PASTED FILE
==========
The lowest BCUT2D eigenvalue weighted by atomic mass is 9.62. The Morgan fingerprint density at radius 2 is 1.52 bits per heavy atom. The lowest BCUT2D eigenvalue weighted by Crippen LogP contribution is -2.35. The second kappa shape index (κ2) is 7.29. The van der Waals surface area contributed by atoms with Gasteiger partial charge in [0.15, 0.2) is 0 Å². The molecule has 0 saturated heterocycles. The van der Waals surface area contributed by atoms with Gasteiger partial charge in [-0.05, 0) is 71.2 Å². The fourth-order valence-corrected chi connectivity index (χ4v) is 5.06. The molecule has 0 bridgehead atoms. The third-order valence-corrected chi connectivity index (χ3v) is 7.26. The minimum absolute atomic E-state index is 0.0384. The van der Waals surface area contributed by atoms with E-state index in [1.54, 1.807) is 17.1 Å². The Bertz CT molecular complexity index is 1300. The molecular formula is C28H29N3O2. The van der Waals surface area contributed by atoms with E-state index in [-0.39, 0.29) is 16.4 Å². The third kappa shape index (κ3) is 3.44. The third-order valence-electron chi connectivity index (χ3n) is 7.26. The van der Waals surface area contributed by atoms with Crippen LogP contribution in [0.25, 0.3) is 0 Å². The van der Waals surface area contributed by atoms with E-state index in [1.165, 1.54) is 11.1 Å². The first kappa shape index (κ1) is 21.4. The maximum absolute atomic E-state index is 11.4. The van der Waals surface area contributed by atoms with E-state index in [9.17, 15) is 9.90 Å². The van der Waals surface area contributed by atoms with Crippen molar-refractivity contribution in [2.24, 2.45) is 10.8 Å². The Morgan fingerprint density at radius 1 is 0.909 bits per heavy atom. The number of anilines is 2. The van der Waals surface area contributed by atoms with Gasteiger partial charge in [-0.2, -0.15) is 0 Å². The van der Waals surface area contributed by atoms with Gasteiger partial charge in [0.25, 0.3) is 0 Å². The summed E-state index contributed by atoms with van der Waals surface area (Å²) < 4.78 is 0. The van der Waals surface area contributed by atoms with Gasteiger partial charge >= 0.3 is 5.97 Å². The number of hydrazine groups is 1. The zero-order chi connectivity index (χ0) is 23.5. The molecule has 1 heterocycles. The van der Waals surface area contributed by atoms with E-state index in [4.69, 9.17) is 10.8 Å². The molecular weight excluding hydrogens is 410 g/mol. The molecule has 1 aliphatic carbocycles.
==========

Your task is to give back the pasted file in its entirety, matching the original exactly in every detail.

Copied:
The lowest BCUT2D eigenvalue weighted by atomic mass is 9.62. The Morgan fingerprint density at radius 2 is 1.52 bits per heavy atom. The lowest BCUT2D eigenvalue weighted by Crippen LogP contribution is -2.35. The second kappa shape index (κ2) is 7.29. The van der Waals surface area contributed by atoms with Gasteiger partial charge in [0.15, 0.2) is 0 Å². The molecule has 0 saturated heterocycles. The van der Waals surface area contributed by atoms with Gasteiger partial charge in [-0.05, 0) is 71.2 Å². The fourth-order valence-corrected chi connectivity index (χ4v) is 5.06. The molecule has 0 bridgehead atoms. The third-order valence-corrected chi connectivity index (χ3v) is 7.26. The minimum absolute atomic E-state index is 0.0384. The van der Waals surface area contributed by atoms with E-state index in [1.54, 1.807) is 17.1 Å². The Bertz CT molecular complexity index is 1300. The molecular formula is C28H29N3O2. The van der Waals surface area contributed by atoms with E-state index in [-0.39, 0.29) is 16.4 Å². The third kappa shape index (κ3) is 3.44. The third-order valence-electron chi connectivity index (χ3n) is 7.26. The van der Waals surface area contributed by atoms with Crippen LogP contribution in [0.25, 0.3) is 0 Å². The van der Waals surface area contributed by atoms with E-state index in [1.165, 1.54) is 11.1 Å². The first kappa shape index (κ1) is 21.4. The maximum absolute atomic E-state index is 11.4. The van der Waals surface area contributed by atoms with E-state index in [9.17, 15) is 9.90 Å². The van der Waals surface area contributed by atoms with Crippen molar-refractivity contribution in [2.24, 2.45) is 10.8 Å². The Morgan fingerprint density at radius 1 is 0.909 bits per heavy atom. The number of anilines is 2. The van der Waals surface area contributed by atoms with Gasteiger partial charge in [-0.2, -0.15) is 0 Å². The van der Waals surface area contributed by atoms with Gasteiger partial charge in [0.25, 0.3) is 0 Å². The summed E-state index contributed by atoms with van der Waals surface area (Å²) < 4.78 is 0. The van der Waals surface area contributed by atoms with Gasteiger partial charge >= 0.3 is 5.97 Å². The number of hydrazine groups is 1. The zero-order chi connectivity index (χ0) is 23.5. The molecule has 1 heterocycles. The van der Waals surface area contributed by atoms with E-state index in [4.69, 9.17) is 10.8 Å². The molecular weight excluding hydrogens is 410 g/mol. The molecule has 1 aliphatic carbocycles.